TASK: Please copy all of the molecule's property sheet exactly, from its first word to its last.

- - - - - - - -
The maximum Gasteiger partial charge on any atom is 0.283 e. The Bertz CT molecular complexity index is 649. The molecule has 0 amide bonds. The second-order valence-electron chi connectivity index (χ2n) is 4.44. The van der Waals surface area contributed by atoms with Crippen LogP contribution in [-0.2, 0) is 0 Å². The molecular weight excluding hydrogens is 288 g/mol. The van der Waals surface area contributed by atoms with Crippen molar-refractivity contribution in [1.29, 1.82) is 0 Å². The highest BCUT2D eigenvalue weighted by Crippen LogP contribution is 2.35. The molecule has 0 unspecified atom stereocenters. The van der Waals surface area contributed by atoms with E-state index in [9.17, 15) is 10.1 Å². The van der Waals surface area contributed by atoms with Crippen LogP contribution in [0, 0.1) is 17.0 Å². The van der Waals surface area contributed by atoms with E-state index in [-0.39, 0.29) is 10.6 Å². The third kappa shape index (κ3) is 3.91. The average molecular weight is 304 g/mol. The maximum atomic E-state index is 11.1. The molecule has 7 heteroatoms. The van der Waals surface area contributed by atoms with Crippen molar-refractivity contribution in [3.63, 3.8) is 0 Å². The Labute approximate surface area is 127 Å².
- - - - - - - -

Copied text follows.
The maximum Gasteiger partial charge on any atom is 0.283 e. The Bertz CT molecular complexity index is 649. The molecule has 0 amide bonds. The second-order valence-electron chi connectivity index (χ2n) is 4.44. The van der Waals surface area contributed by atoms with Crippen LogP contribution in [-0.2, 0) is 0 Å². The molecular weight excluding hydrogens is 288 g/mol. The van der Waals surface area contributed by atoms with Crippen molar-refractivity contribution in [1.29, 1.82) is 0 Å². The highest BCUT2D eigenvalue weighted by Crippen LogP contribution is 2.35. The molecule has 0 unspecified atom stereocenters. The van der Waals surface area contributed by atoms with E-state index in [9.17, 15) is 10.1 Å². The van der Waals surface area contributed by atoms with Crippen LogP contribution in [0, 0.1) is 17.0 Å². The van der Waals surface area contributed by atoms with E-state index in [-0.39, 0.29) is 10.6 Å². The third kappa shape index (κ3) is 3.91. The average molecular weight is 304 g/mol. The maximum atomic E-state index is 11.1. The molecule has 7 heteroatoms. The van der Waals surface area contributed by atoms with Crippen molar-refractivity contribution in [3.63, 3.8) is 0 Å². The Labute approximate surface area is 127 Å².